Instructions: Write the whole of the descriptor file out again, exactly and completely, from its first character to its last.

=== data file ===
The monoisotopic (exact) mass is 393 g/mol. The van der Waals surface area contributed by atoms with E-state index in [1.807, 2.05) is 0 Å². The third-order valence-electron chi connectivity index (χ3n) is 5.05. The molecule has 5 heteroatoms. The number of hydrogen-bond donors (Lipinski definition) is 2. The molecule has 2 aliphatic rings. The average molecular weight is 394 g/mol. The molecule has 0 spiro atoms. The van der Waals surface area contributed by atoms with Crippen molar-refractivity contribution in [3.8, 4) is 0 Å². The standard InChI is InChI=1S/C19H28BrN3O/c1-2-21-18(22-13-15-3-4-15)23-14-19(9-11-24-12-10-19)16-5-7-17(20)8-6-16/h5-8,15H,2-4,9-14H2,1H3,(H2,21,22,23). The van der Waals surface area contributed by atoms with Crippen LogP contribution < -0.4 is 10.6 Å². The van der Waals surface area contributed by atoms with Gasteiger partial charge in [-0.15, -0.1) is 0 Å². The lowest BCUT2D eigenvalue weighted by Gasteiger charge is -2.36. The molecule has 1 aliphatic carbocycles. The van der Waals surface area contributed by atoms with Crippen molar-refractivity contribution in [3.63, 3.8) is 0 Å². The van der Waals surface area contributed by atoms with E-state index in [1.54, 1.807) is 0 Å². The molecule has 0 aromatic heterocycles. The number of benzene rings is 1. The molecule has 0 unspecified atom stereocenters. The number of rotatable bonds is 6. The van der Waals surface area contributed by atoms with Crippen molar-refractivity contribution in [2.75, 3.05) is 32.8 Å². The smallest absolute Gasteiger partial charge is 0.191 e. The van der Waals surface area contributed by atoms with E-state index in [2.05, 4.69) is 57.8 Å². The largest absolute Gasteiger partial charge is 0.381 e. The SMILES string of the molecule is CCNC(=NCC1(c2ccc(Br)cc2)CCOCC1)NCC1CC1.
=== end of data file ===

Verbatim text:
The monoisotopic (exact) mass is 393 g/mol. The van der Waals surface area contributed by atoms with E-state index in [1.807, 2.05) is 0 Å². The third-order valence-electron chi connectivity index (χ3n) is 5.05. The molecule has 5 heteroatoms. The number of hydrogen-bond donors (Lipinski definition) is 2. The molecule has 2 aliphatic rings. The average molecular weight is 394 g/mol. The molecule has 0 spiro atoms. The van der Waals surface area contributed by atoms with Crippen molar-refractivity contribution in [3.8, 4) is 0 Å². The standard InChI is InChI=1S/C19H28BrN3O/c1-2-21-18(22-13-15-3-4-15)23-14-19(9-11-24-12-10-19)16-5-7-17(20)8-6-16/h5-8,15H,2-4,9-14H2,1H3,(H2,21,22,23). The van der Waals surface area contributed by atoms with Crippen LogP contribution < -0.4 is 10.6 Å². The van der Waals surface area contributed by atoms with Gasteiger partial charge in [-0.15, -0.1) is 0 Å². The lowest BCUT2D eigenvalue weighted by Gasteiger charge is -2.36. The molecule has 1 aliphatic carbocycles. The van der Waals surface area contributed by atoms with Crippen molar-refractivity contribution in [3.63, 3.8) is 0 Å². The van der Waals surface area contributed by atoms with E-state index in [1.54, 1.807) is 0 Å². The molecule has 0 aromatic heterocycles. The number of benzene rings is 1. The molecule has 0 unspecified atom stereocenters. The number of rotatable bonds is 6. The van der Waals surface area contributed by atoms with Crippen molar-refractivity contribution in [2.75, 3.05) is 32.8 Å². The smallest absolute Gasteiger partial charge is 0.191 e. The van der Waals surface area contributed by atoms with E-state index in [2.05, 4.69) is 57.8 Å². The largest absolute Gasteiger partial charge is 0.381 e. The SMILES string of the molecule is CCNC(=NCC1(c2ccc(Br)cc2)CCOCC1)NCC1CC1.